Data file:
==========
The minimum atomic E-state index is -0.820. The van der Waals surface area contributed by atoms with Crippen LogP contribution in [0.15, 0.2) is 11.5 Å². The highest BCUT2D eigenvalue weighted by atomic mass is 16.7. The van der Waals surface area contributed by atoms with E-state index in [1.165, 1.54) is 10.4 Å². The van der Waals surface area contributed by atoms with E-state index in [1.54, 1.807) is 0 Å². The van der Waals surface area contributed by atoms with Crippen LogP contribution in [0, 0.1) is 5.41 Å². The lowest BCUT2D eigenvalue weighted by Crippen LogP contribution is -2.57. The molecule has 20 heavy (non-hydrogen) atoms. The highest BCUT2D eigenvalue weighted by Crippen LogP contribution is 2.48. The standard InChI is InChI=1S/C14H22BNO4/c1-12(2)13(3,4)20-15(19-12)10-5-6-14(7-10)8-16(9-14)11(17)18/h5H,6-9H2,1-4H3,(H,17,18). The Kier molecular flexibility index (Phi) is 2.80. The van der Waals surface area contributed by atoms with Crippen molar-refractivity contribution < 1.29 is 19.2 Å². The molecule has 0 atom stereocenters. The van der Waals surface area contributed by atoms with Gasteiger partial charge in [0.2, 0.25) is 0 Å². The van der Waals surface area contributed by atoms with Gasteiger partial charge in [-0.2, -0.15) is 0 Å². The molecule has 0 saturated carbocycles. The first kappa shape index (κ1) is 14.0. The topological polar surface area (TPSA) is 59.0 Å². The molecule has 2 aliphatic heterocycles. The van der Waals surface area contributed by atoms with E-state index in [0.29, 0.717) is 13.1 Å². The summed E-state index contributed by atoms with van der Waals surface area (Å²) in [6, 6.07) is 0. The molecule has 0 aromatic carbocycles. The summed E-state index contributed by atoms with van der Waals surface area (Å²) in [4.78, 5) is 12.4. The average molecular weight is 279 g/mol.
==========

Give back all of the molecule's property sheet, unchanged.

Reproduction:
The minimum atomic E-state index is -0.820. The van der Waals surface area contributed by atoms with Crippen LogP contribution in [0.15, 0.2) is 11.5 Å². The highest BCUT2D eigenvalue weighted by atomic mass is 16.7. The van der Waals surface area contributed by atoms with E-state index in [1.165, 1.54) is 10.4 Å². The van der Waals surface area contributed by atoms with E-state index in [1.54, 1.807) is 0 Å². The van der Waals surface area contributed by atoms with Crippen LogP contribution in [0, 0.1) is 5.41 Å². The lowest BCUT2D eigenvalue weighted by Crippen LogP contribution is -2.57. The molecule has 20 heavy (non-hydrogen) atoms. The highest BCUT2D eigenvalue weighted by Crippen LogP contribution is 2.48. The standard InChI is InChI=1S/C14H22BNO4/c1-12(2)13(3,4)20-15(19-12)10-5-6-14(7-10)8-16(9-14)11(17)18/h5H,6-9H2,1-4H3,(H,17,18). The Kier molecular flexibility index (Phi) is 2.80. The van der Waals surface area contributed by atoms with Crippen molar-refractivity contribution < 1.29 is 19.2 Å². The molecule has 0 atom stereocenters. The van der Waals surface area contributed by atoms with Gasteiger partial charge in [0.2, 0.25) is 0 Å². The van der Waals surface area contributed by atoms with Gasteiger partial charge in [-0.2, -0.15) is 0 Å². The molecule has 0 saturated carbocycles. The first kappa shape index (κ1) is 14.0. The topological polar surface area (TPSA) is 59.0 Å². The molecule has 2 aliphatic heterocycles. The van der Waals surface area contributed by atoms with E-state index in [0.29, 0.717) is 13.1 Å². The summed E-state index contributed by atoms with van der Waals surface area (Å²) in [6, 6.07) is 0. The molecule has 0 aromatic carbocycles. The summed E-state index contributed by atoms with van der Waals surface area (Å²) in [4.78, 5) is 12.4. The average molecular weight is 279 g/mol.